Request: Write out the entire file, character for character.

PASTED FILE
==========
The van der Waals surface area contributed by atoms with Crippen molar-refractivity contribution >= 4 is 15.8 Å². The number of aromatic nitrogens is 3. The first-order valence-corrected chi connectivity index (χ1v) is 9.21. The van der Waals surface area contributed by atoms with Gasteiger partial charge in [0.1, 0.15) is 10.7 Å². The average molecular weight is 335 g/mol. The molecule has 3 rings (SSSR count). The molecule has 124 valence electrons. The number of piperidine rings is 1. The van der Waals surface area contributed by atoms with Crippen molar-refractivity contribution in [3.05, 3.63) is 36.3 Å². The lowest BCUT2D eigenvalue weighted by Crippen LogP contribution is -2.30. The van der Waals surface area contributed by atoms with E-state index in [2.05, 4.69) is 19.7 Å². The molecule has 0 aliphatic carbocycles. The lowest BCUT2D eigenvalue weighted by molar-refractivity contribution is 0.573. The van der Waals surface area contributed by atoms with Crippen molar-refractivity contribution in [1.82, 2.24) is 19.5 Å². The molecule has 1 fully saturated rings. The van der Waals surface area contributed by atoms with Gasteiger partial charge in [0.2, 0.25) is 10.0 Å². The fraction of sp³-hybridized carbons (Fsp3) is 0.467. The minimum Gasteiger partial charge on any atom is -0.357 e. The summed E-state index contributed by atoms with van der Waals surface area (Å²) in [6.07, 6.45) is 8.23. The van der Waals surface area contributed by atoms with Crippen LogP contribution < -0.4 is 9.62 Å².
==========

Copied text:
The van der Waals surface area contributed by atoms with Crippen molar-refractivity contribution >= 4 is 15.8 Å². The number of aromatic nitrogens is 3. The first-order valence-corrected chi connectivity index (χ1v) is 9.21. The van der Waals surface area contributed by atoms with Gasteiger partial charge in [0.1, 0.15) is 10.7 Å². The average molecular weight is 335 g/mol. The molecule has 3 rings (SSSR count). The molecule has 124 valence electrons. The number of piperidine rings is 1. The van der Waals surface area contributed by atoms with Crippen molar-refractivity contribution in [3.05, 3.63) is 36.3 Å². The lowest BCUT2D eigenvalue weighted by Crippen LogP contribution is -2.30. The van der Waals surface area contributed by atoms with E-state index in [2.05, 4.69) is 19.7 Å². The molecule has 0 aliphatic carbocycles. The lowest BCUT2D eigenvalue weighted by molar-refractivity contribution is 0.573. The van der Waals surface area contributed by atoms with Crippen molar-refractivity contribution in [1.82, 2.24) is 19.5 Å². The molecule has 1 fully saturated rings. The van der Waals surface area contributed by atoms with Gasteiger partial charge in [0.2, 0.25) is 10.0 Å². The fraction of sp³-hybridized carbons (Fsp3) is 0.467. The minimum Gasteiger partial charge on any atom is -0.357 e. The summed E-state index contributed by atoms with van der Waals surface area (Å²) in [6.07, 6.45) is 8.23. The van der Waals surface area contributed by atoms with Crippen LogP contribution < -0.4 is 9.62 Å².